“How I Got My Messy House Organized”

“We can’t use the systems that work for other people. We must have systems that are ours.” How one woman tackled her clutter creatively — and effectively — in her own ADHD-friendly way.

A messy desk in the messy house of someone with ADHD
A desk or table covered in papers, pens, tape, two hands, scissors

Erica — the woman I had called in desperation to help me clear out my clutter — held up a yellow scrap of paper, and I crumpled in shame. I had misplaced this note at the bottom of a laundry basket full of papers that I stashed in my husband’s office. The note was buried there for two years.

We women with ADHD need our piles. We are so afraid we’ll lose something in a drawer or a folder — “out of sight, out of the ADHD mind” — that we keep everything in the open where we can see it. But after a couple of days, we can’t see the important stuff anyway. It’s buried under the new stuff we don’t want to lose.

The Price of Being Disorganized

Disorganization is expensive for me. I lost the contract for a magazine article I wrote, twice, and was too embarrassed to ask for it a third time. When I cleaned out my car, a week before I traded it in, I found an uncashed paycheck that was eight months old.

My messy house causes me physical injury, too. I was picking my way through a narrow path of stuff in the garage and caught my shoe on a planter that was sitting in the walkway. I fell on the concrete, cracked two ribs, and broke my wrist. It still hurts to think about it.

And there’s the simple aggravation of not being able to find things when I need them. A researcher who studies such things says that if we spend five minutes looking for our car keys each day, it adds up to 30 hours a year. Multiply that by an 80-year life span, and we spend 13 weeks of our lives trying to find our bloody car keys.

[Free Download: 22 Clutter-Busting Strategies for Adults with ADHD]

The truth is, clutter drives me batty. I swear, ordinary household objects silently scream at me to be put away or tended to as I walk by: “Put me in the dishwasher!” “Call the repair guy, so I can stop leaking!” I don’t stop to take care of those things in the moment because my brain is overloaded from thousands of other screams: “Can’t you be on time for once?” “These pants are too tight; you need to eat less.”

Erica tried to organize me her way. We found a rolling cart, with lots of skinny drawers, in the attic. We assembled it, placed it in the kitchen — clutter central in my house — and labeled each drawer. The cart would have helped if I had used it. We can’t use the systems that work for other people. We must have systems that are ours.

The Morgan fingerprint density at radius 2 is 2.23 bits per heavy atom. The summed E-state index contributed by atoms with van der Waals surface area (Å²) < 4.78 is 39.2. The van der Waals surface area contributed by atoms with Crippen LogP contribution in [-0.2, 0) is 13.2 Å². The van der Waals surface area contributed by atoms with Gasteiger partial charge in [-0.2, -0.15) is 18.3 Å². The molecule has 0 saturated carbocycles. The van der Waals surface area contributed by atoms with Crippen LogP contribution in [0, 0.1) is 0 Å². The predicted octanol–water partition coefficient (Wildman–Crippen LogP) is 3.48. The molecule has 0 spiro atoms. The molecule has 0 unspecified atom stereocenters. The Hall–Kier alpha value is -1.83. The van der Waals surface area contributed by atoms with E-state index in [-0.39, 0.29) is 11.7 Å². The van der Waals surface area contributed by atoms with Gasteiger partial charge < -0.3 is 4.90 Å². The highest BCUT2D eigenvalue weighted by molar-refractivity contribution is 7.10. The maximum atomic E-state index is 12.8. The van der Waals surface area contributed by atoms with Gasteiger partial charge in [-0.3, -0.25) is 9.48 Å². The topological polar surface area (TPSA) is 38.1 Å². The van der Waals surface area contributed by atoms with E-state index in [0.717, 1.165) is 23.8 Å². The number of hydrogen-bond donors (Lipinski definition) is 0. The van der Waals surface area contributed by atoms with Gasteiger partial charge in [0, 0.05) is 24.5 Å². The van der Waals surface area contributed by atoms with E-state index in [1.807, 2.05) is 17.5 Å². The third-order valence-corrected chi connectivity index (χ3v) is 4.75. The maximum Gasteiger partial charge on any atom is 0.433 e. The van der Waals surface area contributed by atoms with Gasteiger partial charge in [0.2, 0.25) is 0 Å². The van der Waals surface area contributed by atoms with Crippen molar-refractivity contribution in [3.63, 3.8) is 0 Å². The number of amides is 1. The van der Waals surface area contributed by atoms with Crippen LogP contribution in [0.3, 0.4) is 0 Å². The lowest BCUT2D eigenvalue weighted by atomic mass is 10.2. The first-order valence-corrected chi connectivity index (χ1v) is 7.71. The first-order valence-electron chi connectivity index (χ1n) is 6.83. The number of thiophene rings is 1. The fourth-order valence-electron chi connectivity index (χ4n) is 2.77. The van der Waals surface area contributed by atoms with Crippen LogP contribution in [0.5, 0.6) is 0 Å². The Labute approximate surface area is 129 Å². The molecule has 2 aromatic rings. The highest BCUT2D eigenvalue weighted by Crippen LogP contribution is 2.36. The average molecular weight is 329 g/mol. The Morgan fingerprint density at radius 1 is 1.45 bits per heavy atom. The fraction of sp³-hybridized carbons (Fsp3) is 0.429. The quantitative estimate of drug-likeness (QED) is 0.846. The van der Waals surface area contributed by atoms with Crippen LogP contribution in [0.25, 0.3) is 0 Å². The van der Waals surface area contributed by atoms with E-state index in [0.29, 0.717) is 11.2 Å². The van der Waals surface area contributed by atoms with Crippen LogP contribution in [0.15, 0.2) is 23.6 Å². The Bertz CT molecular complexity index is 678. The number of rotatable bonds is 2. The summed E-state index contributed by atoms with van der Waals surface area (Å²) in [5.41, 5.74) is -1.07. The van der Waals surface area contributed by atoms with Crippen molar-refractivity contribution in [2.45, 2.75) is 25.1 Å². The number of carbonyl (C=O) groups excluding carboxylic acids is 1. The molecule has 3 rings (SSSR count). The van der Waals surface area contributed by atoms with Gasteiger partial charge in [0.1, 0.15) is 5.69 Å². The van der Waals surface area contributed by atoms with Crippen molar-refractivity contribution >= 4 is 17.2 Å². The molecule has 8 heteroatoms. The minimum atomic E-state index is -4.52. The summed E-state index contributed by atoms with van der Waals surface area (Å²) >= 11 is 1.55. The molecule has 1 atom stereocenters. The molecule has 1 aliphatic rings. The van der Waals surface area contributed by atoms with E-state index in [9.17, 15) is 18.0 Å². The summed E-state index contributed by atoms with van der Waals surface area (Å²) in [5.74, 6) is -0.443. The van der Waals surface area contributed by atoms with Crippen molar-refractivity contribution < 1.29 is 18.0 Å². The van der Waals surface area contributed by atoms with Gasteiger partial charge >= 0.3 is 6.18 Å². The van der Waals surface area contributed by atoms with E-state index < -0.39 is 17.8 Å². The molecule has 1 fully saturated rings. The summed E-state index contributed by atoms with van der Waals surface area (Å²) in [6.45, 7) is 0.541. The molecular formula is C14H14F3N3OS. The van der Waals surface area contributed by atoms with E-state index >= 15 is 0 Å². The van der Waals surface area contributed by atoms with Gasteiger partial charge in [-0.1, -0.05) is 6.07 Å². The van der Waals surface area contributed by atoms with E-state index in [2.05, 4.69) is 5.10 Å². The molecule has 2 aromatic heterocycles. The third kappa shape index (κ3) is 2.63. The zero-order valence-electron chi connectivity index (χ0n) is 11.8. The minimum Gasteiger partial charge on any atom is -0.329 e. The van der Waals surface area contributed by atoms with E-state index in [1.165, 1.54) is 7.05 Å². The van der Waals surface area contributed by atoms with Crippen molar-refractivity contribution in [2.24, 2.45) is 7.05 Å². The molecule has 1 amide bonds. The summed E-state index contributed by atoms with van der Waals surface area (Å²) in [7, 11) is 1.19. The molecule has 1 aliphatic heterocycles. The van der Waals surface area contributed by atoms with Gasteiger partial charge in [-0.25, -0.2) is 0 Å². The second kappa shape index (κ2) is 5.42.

I found my systems. An acquaintance, who also has ADHD, told me about a revolving plastic organizer that she uses with great success. It worked like a charm for me. My most important papers were corralled, and I could always find the unopened mail.

Erica calls my filing system “creative.” She grimaces and frowns because I don’t file alphabetically. I file by topic. Sometimes, the associations in my head are one-of-a-kind. If my brain thinks of life insurance policies and bicycle warranties the same way, that’s how I file them. When I return to that folder, I’ll find them both.

[Perfect Is Pointless: 16 Organization Rules You Can Follow]

Another system I use is what I call “Think Once,” also known as “Think Once Really Hard and Then Don’t Think About It Again.” I take on a knotty, persistent problem — dealing with incoming mail, say — from all angles. I spend a lot of time working through all the challenges and my solutions to them, but, eventually, I devise a workable system that will allow me to not think about the mail ever again.

One strategy that works for me is having duplicates of things I use often, like reading glasses. There are probably 15 pairs floating around my house, office, and car at any moment, each pair with a braided neck cord, so I don’t lose it. I have four sets of makeup: one for home, one for the car, one for work, and one for travel. Medication, pens, and measuring cups are a few of the other things I keep extras of.

While I doubt that I’ll ever be a professional organizer, I do think I’ve earned another title. How about “Professional Disorganizer”? There’s a label a woman with ADHD could wear with understanding and good humor.

Now where did I put my brand-new Brother labeler?

[13 Clutter Hacks for the Easily Overwhelmed]

Excerpted from Confessions of an ADDiva: Midlife in the Non-Linear Lane, by Linda Roggli (Passionate Possibility Press). Copyright 2011.